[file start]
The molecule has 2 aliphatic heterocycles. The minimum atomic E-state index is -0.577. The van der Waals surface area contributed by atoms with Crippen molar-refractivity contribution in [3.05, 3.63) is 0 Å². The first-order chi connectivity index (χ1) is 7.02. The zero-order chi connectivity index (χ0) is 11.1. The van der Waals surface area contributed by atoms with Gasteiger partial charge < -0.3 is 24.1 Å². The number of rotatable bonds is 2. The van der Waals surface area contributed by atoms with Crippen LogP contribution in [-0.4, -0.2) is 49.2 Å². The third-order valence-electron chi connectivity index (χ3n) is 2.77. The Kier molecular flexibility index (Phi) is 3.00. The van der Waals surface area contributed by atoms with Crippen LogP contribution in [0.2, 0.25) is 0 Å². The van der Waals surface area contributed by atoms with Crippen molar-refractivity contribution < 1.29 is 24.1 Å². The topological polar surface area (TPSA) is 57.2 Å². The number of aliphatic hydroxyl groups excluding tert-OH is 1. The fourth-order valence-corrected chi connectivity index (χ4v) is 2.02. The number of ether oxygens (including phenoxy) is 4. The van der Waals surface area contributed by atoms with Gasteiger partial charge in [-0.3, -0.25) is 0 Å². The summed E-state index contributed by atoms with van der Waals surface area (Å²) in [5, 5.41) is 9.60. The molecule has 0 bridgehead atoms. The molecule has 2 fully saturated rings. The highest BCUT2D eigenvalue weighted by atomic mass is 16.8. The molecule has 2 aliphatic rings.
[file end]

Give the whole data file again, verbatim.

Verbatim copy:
The molecule has 2 aliphatic heterocycles. The minimum atomic E-state index is -0.577. The van der Waals surface area contributed by atoms with Crippen molar-refractivity contribution in [3.05, 3.63) is 0 Å². The first-order chi connectivity index (χ1) is 7.02. The zero-order chi connectivity index (χ0) is 11.1. The van der Waals surface area contributed by atoms with Gasteiger partial charge < -0.3 is 24.1 Å². The number of rotatable bonds is 2. The van der Waals surface area contributed by atoms with Crippen LogP contribution in [-0.4, -0.2) is 49.2 Å². The third-order valence-electron chi connectivity index (χ3n) is 2.77. The Kier molecular flexibility index (Phi) is 3.00. The van der Waals surface area contributed by atoms with Crippen LogP contribution in [0.2, 0.25) is 0 Å². The van der Waals surface area contributed by atoms with Crippen molar-refractivity contribution < 1.29 is 24.1 Å². The topological polar surface area (TPSA) is 57.2 Å². The number of aliphatic hydroxyl groups excluding tert-OH is 1. The fourth-order valence-corrected chi connectivity index (χ4v) is 2.02. The number of ether oxygens (including phenoxy) is 4. The van der Waals surface area contributed by atoms with Gasteiger partial charge in [-0.3, -0.25) is 0 Å². The summed E-state index contributed by atoms with van der Waals surface area (Å²) in [5, 5.41) is 9.60. The molecule has 0 bridgehead atoms. The molecule has 2 fully saturated rings. The highest BCUT2D eigenvalue weighted by atomic mass is 16.8. The molecule has 2 aliphatic rings.